Tar Heel Tip of the Week: Foundation Settlement Repair Options

Monday, September 7th, 2015 by Jaimie Hooker


There are multiple options when it comes to fixing your settled foundation, so how does a homeowner choose the correct option? Below are some of the most common options:

Total Foundation Replacement:

Generally, when a total foundation replacement happens, the soil around your foundation is excavated, the house is jacked up and the foundation walls or slab floor is then removed. The foundation is then rebuilt and the soil is replaced.
flooding under house

Some homeowners may find this to be the best option because they don’t want a foundation that is “broken” and would much rather have a new one.

While this option gives homeowners a brand new foundation, it doesn’t address and fixes the initial problem, which is the soil! This option is also extremely expensive and disruptive. Choosing this option will leave the customer with the same result as the previous foundation, as it will eventually “break,” just like the old one.

 

Concrete Underpinning:

In this particular foundation repair, the old footings are now supported by concrete. The soil is excavated from around the foundation, and then large concrete footings are poured beneath the existing footings.

Homeowners may decide to go this route because a footing is designed to carry the weight of the home, so by pouring a bigger footer it should create a stronger foundation, right?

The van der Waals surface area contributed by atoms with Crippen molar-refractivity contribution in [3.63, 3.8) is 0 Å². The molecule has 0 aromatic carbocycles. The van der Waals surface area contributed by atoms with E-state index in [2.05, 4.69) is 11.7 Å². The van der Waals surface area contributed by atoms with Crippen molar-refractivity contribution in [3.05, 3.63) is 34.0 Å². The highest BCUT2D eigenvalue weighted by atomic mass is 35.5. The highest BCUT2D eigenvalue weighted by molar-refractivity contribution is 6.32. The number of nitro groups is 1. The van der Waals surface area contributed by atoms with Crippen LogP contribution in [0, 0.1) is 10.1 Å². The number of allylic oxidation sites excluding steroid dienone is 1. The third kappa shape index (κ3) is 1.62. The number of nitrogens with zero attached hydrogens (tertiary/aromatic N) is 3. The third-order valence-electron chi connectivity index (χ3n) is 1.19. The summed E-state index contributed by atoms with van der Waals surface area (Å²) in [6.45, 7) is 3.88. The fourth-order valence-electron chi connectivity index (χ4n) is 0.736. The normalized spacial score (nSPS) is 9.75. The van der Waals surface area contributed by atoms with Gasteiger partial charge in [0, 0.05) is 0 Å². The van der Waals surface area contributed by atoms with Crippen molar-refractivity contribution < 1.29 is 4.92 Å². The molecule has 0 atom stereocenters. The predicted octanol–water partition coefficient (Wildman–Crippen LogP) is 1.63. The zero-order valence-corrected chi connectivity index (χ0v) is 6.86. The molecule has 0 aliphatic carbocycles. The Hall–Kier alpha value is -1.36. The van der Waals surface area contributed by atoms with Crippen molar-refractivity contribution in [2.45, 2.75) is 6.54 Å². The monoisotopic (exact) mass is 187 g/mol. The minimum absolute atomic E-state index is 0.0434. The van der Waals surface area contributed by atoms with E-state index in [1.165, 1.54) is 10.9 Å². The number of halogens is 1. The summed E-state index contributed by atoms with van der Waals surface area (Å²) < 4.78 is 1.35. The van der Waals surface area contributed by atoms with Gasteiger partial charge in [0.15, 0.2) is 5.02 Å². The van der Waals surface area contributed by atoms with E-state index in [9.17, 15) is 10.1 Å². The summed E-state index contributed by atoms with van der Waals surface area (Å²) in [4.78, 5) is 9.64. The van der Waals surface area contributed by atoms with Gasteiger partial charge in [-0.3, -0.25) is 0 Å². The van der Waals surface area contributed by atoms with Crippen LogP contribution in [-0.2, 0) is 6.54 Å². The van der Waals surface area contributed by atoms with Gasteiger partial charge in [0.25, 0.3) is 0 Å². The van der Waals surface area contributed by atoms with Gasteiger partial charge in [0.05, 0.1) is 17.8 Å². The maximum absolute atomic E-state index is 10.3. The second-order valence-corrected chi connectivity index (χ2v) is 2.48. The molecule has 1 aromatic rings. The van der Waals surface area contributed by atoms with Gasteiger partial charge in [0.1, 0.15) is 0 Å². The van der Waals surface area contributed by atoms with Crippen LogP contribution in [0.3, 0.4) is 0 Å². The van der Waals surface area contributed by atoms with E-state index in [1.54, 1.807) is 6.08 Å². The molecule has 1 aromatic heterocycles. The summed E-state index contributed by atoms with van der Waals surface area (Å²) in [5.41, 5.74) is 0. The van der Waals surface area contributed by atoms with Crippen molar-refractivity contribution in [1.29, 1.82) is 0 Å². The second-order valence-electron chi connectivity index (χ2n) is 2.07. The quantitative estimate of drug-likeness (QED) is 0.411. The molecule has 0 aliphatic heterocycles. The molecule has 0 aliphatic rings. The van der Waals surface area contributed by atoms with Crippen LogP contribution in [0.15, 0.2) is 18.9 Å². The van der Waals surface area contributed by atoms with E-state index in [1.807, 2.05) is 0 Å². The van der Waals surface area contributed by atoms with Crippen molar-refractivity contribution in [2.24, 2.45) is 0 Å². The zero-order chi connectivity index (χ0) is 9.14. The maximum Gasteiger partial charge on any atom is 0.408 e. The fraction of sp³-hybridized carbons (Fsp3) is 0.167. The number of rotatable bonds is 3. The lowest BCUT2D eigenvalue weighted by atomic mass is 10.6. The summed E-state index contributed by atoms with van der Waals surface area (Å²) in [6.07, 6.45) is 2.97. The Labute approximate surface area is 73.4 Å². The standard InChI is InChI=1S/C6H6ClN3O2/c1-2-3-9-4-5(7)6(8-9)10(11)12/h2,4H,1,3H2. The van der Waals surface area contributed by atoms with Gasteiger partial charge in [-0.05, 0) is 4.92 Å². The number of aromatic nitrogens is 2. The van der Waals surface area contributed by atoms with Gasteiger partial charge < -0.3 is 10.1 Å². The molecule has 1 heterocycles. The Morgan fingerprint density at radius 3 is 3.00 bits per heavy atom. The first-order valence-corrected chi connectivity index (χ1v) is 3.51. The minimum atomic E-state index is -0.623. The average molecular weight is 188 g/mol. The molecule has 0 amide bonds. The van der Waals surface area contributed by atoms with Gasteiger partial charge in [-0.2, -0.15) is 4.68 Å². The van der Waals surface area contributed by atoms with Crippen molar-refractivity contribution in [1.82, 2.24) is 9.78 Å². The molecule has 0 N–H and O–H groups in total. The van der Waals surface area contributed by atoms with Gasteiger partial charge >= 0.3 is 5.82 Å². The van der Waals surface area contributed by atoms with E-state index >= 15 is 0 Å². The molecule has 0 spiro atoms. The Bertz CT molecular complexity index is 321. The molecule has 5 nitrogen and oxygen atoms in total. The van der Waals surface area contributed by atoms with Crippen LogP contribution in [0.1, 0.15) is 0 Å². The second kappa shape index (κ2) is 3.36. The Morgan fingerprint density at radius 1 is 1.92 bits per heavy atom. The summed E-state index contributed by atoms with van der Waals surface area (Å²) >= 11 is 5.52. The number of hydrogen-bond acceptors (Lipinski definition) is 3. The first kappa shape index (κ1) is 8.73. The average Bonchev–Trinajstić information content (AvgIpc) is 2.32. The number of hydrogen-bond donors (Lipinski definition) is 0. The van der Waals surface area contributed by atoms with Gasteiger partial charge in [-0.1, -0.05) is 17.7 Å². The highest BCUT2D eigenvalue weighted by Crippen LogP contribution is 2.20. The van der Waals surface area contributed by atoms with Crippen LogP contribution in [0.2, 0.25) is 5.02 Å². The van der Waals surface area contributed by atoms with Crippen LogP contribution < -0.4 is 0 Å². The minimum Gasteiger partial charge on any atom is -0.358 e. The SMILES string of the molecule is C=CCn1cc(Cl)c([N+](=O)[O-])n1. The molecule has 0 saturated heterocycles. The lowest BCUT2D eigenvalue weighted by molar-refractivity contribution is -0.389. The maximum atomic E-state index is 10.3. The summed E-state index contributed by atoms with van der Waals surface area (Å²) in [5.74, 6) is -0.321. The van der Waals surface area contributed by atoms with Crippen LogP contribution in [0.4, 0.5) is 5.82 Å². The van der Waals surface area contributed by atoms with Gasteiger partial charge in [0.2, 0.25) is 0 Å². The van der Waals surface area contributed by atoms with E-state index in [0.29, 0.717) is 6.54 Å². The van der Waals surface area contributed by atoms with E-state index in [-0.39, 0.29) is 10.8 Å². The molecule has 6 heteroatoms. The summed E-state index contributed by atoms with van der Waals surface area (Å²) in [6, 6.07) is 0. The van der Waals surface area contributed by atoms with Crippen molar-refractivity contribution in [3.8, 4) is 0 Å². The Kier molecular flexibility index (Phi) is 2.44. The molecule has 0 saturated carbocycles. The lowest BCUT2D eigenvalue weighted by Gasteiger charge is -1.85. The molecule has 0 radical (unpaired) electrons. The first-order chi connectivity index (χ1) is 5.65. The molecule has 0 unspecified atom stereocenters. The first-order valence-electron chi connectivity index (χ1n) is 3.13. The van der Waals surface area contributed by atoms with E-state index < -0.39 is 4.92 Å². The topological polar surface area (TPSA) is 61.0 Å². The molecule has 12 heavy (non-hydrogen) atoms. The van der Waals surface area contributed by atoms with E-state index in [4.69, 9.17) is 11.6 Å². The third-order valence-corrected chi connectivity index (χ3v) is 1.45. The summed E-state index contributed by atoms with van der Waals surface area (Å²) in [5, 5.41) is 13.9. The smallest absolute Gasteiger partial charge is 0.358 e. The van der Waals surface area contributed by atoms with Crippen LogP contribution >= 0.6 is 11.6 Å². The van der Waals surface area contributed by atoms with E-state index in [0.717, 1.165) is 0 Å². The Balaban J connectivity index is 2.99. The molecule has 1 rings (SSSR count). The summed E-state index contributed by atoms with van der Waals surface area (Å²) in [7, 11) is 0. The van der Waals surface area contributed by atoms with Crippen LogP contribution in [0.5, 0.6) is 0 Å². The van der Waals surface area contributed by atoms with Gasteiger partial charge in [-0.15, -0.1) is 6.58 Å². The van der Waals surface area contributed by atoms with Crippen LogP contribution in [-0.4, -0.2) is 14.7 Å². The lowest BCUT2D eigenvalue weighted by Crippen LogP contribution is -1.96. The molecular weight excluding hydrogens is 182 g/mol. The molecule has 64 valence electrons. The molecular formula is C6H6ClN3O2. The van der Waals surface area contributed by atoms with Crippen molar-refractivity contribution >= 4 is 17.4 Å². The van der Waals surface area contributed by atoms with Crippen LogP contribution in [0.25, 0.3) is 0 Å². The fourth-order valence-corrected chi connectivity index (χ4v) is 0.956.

Majority of the time when a concrete underpinning is poured it does not extend past the “active” or troublesome soil. The soil beneath the concrete underpinning may still be moving and the home has no way of becoming stabilized. This option is also expensive and causes a lot of disruption to the property.

 

Piers 

Push Piers can be installed on the interior or exterior of your home and cause minimal disturbance to the homeowner’s property.

Push Piers installed on the interior or exterior

Helical Piers can help stabilize lighter structures such as chimneys, decks or stoops using minimal disturbance to the property. engineered products to solve the problem

Both options attempt to lift the home or settled area back to its original position using engineered products to solve the problem once and for all through quick installation.

Push & Helical Piers are piering systems offered by Tar Heel Basement Systems. Unlike the other options above, the round, steel piers are driven deep into the soil past the “active zone” to bedrock or another stable layer ensuring your home will become stabilized.

To speak with a Foundation Specialist, call our office to schedule a FREE consultation.

About the author
Jaimie Hooker is the Assistant Marketing Director at Tar Heel Basement Systems; authoring case studies, technical papers, creating and captioning photo albums and managing website content. She also oversees the organization of video testimonials, shows and events, Jaimie lives in the small town of Madison, NC with her husband, Paul, and 3 year old son, Franklin.